The Military Revolution Debate: Readings on the Military Transformation of Early Modern Europe

By Clifford J. Rogers | Go to book overview

Notes
1. A number of scholars have been kind enough to read drafts of this article and offer me their corrections and comments: thanks are especially due to my dissertation advisor, John E. Guilmartin, Jr. ; to Andrew Ayton; Russell Hart; Geoffrey Parker; John Lynn; Williamson Murray ; Anne Curry; Robert D. Smith; and the students in the Ohio State University seminar on "Technologically Oriented Military History" ( Winter-Spring 1991), particularly Capt. Peter Mansoor. Thanks are also due to the Ohio State University for the Research and Graduate Council Fellowship which supported me while I researched and wrote this article, and the U.S.-U.K. Fulbright Commission for the grant which enabled me to put the finishing touches on it.
2.
Stephen Glick has pointed out, however, that Sir Charles Oman may have prior claim to the concept: Oman 1898 essay, The Art of War in the Middle Ages, refers to the time when pike-and-shot infantry took the premier part in withstanding the Ottomans as "the military revolution of the sixteenth century." C. W. C. Oman, The Art of War in the Middle Ages, revised and edited by John H. Beeler (Ithaca: Cornell University Press, 1953), 162.
3.
Michael Roberts, "The Military Revolution, 1560-1660" reprinted in his Essays in Swedish History ( Minneapolis: University of Minnesota Press, 1967), and above, Ch. 1.
4.
Geoffrey Parker, "The 'Military Revolution, ' 1560-1660 -- a myth?" Journal of Modern History 48 ( 1976) (above, Ch. 2); Geoffrey Parker, The Military Revolution: Military innovation and the rise of the West ( Cambridge: Cambridge U.P., 1988), 2.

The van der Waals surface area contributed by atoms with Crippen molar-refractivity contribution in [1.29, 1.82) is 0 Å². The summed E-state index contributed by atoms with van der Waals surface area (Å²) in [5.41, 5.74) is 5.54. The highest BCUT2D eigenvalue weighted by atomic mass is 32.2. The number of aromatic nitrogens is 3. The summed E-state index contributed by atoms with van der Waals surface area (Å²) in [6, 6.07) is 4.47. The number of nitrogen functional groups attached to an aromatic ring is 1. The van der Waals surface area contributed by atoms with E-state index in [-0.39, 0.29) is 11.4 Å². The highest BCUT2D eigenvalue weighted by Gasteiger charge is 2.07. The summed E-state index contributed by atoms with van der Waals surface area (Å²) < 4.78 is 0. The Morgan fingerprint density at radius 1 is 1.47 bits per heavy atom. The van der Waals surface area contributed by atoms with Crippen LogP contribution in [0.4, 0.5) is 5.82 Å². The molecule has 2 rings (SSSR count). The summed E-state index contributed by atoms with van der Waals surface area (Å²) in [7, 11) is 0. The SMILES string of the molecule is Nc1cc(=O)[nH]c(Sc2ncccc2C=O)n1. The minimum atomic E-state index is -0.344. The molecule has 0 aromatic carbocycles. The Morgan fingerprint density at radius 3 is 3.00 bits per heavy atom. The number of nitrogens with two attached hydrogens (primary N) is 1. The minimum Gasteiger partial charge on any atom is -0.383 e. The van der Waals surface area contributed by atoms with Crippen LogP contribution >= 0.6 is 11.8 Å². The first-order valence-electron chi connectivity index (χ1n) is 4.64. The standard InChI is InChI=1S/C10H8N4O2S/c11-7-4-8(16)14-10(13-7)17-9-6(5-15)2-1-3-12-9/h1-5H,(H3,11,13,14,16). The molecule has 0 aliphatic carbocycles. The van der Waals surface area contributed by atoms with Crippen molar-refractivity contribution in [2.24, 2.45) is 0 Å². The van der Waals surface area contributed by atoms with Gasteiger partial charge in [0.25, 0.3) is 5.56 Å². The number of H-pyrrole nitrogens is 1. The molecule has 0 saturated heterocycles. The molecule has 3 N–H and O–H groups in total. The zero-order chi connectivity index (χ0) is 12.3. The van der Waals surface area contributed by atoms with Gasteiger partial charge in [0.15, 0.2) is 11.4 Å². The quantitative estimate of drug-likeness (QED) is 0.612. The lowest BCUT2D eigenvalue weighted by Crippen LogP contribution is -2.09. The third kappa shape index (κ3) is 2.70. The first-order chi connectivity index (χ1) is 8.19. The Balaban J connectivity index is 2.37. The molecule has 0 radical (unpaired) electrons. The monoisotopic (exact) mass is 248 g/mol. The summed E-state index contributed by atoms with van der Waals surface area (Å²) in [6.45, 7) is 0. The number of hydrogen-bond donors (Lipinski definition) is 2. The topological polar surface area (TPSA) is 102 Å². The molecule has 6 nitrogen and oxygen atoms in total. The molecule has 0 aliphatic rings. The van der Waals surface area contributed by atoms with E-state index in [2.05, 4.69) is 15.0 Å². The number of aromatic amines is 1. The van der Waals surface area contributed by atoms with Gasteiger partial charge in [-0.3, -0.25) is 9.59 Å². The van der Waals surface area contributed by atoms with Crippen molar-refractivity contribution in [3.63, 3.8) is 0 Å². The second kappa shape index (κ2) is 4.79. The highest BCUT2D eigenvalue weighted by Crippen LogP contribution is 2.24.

5.
Parker, "The 'Military Revolution"214 (above, p. 49), et passim.
6.
E. g. Michael Duffy (ed.), The Military Revolution and the State, 1500-1800, Exeter Studies in History 1 ( Exeter: University of Exeter, 1980), 3; John A. Lynn, "The Growth of the French Army during the seventeenth century" Armed Forces and Society VI ( 1980). Cf. William H. McNeill, The Pursuit of Power ( Chicago: University of Chicago Press, 1982), chs. 3 & 4, and John Lynn review article, "Clio in Arms" Journal of Military History 55 ( January 1991).
7.
Parker, Military Revolution, 4. All the participants on the Military Revolution Roundtable at the 1991 American Military Institute conference in Durham, North Carolina -- i.e., myself, John F. Guilmartin, John A. Lynn, and Geoffrey Parker -- agreed on the centrality of this question.
8.
Previously cited works by Roberts, Parker, Duffy. Roberts, "Military Revolution" p. 195 (above, p. 13), specifically states that the Military Revolution "stands like a great divide separating mediaeval society from the modern world." Others include: John A. Lynn, "The trace italienne and the Growth of Armies: The French Case" Journal of Military History 55 ( July 1991); Simon Adams, "Tactics or Politics? 'The Military Revolution' and the Hapsburg Hegemony, 1525-1648" in The Tools of War ed. J. A. Lynn. (Champaign, Illinois: U. of I. Press, 1990); David A. Parrott, "Strategy and tactics in the Thirty Years War: the 'military revolution'." Militiirgeschichtliche Mitteilungen XVIII, 2 ( 1985) (below, Chs. 7, 9, 10); and Jeremy Black new book, A Military Revolution? Military Change and European Society 1550-1800 (Atlantic Highlands, NJ: Humanities Press, 1990), which emphasizes the military changes which took place in the century after 1660. His work, though it seriously underestimates the military changes of the sixteenth century, does have important contributions to make for the seventeenth and eighteenth century phases of the process of Western military innovation which fit nicely with the "punctuated equilibrium evolution" model which I will develop later in this article.

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